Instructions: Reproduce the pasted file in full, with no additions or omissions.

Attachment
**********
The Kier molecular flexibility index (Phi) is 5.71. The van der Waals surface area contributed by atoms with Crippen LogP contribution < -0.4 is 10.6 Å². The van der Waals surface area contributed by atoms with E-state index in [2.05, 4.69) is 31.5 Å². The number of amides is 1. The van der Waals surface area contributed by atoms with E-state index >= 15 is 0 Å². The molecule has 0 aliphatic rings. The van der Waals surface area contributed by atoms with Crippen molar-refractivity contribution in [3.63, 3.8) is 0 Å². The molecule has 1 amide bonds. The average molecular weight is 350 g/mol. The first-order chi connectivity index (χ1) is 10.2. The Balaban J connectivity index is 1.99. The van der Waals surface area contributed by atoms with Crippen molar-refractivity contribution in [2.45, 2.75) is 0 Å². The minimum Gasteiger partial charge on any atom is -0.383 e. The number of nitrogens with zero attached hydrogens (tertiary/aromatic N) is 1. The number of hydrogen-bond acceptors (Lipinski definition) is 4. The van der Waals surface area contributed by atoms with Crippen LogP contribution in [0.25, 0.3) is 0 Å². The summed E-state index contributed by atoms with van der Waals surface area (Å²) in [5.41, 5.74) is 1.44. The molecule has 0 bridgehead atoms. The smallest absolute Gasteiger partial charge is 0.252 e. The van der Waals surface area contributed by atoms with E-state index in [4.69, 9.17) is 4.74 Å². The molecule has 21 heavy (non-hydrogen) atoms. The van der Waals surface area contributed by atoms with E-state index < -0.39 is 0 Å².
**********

The Kier molecular flexibility index (Phi) is 5.71. The van der Waals surface area contributed by atoms with Crippen LogP contribution < -0.4 is 10.6 Å². The van der Waals surface area contributed by atoms with E-state index in [2.05, 4.69) is 31.5 Å². The number of amides is 1. The van der Waals surface area contributed by atoms with E-state index >= 15 is 0 Å². The molecule has 0 aliphatic rings. The van der Waals surface area contributed by atoms with Crippen molar-refractivity contribution in [3.63, 3.8) is 0 Å². The molecule has 1 amide bonds. The average molecular weight is 350 g/mol. The first-order chi connectivity index (χ1) is 10.2. The Balaban J connectivity index is 1.99. The van der Waals surface area contributed by atoms with Crippen molar-refractivity contribution in [2.45, 2.75) is 0 Å². The minimum Gasteiger partial charge on any atom is -0.383 e. The number of nitrogens with zero attached hydrogens (tertiary/aromatic N) is 1. The number of hydrogen-bond acceptors (Lipinski definition) is 4. The van der Waals surface area contributed by atoms with Crippen LogP contribution in [0.25, 0.3) is 0 Å². The summed E-state index contributed by atoms with van der Waals surface area (Å²) in [5.41, 5.74) is 1.44. The molecule has 0 bridgehead atoms. The smallest absolute Gasteiger partial charge is 0.252 e. The van der Waals surface area contributed by atoms with E-state index in [4.69, 9.17) is 4.74 Å². The molecule has 21 heavy (non-hydrogen) atoms. The van der Waals surface area contributed by atoms with E-state index < -0.39 is 0 Å².